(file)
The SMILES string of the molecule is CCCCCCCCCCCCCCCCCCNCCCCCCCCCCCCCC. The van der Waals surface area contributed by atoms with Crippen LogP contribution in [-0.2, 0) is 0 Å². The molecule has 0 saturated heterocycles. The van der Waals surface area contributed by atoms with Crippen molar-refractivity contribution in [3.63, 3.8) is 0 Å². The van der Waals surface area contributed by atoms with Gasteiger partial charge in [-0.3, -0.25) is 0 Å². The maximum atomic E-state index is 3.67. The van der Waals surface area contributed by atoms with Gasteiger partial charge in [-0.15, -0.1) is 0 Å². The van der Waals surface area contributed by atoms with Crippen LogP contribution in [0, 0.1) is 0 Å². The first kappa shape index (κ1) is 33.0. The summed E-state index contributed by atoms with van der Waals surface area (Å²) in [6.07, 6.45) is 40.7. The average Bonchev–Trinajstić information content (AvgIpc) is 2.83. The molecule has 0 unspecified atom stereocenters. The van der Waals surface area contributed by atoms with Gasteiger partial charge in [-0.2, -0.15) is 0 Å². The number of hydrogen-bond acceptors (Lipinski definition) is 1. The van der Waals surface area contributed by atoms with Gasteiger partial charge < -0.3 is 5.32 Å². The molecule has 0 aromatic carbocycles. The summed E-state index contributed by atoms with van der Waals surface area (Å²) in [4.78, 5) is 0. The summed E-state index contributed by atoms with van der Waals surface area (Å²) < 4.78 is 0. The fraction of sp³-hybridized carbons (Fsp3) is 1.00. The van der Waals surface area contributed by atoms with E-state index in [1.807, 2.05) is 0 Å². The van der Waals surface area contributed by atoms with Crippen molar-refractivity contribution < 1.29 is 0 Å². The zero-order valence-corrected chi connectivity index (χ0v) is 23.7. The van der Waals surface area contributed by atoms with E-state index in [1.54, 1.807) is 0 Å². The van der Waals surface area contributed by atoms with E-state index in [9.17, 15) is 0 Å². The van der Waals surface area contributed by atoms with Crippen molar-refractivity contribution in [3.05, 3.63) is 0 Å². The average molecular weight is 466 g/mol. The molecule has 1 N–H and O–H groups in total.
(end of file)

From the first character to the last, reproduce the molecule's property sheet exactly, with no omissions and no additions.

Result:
The SMILES string of the molecule is CCCCCCCCCCCCCCCCCCNCCCCCCCCCCCCCC. The van der Waals surface area contributed by atoms with Crippen LogP contribution in [-0.2, 0) is 0 Å². The molecule has 0 saturated heterocycles. The van der Waals surface area contributed by atoms with Crippen molar-refractivity contribution in [3.63, 3.8) is 0 Å². The van der Waals surface area contributed by atoms with Gasteiger partial charge in [-0.3, -0.25) is 0 Å². The maximum atomic E-state index is 3.67. The van der Waals surface area contributed by atoms with Gasteiger partial charge in [-0.15, -0.1) is 0 Å². The van der Waals surface area contributed by atoms with Crippen LogP contribution in [0, 0.1) is 0 Å². The first kappa shape index (κ1) is 33.0. The summed E-state index contributed by atoms with van der Waals surface area (Å²) in [6.07, 6.45) is 40.7. The average Bonchev–Trinajstić information content (AvgIpc) is 2.83. The molecule has 0 unspecified atom stereocenters. The van der Waals surface area contributed by atoms with Gasteiger partial charge in [-0.2, -0.15) is 0 Å². The number of hydrogen-bond acceptors (Lipinski definition) is 1. The van der Waals surface area contributed by atoms with Gasteiger partial charge < -0.3 is 5.32 Å². The molecule has 0 aromatic carbocycles. The summed E-state index contributed by atoms with van der Waals surface area (Å²) in [4.78, 5) is 0. The summed E-state index contributed by atoms with van der Waals surface area (Å²) < 4.78 is 0. The fraction of sp³-hybridized carbons (Fsp3) is 1.00. The van der Waals surface area contributed by atoms with E-state index in [1.807, 2.05) is 0 Å². The van der Waals surface area contributed by atoms with Crippen molar-refractivity contribution < 1.29 is 0 Å². The zero-order valence-corrected chi connectivity index (χ0v) is 23.7. The van der Waals surface area contributed by atoms with E-state index in [1.54, 1.807) is 0 Å². The van der Waals surface area contributed by atoms with E-state index in [9.17, 15) is 0 Å². The van der Waals surface area contributed by atoms with Crippen molar-refractivity contribution in [3.05, 3.63) is 0 Å². The average molecular weight is 466 g/mol. The molecule has 1 N–H and O–H groups in total.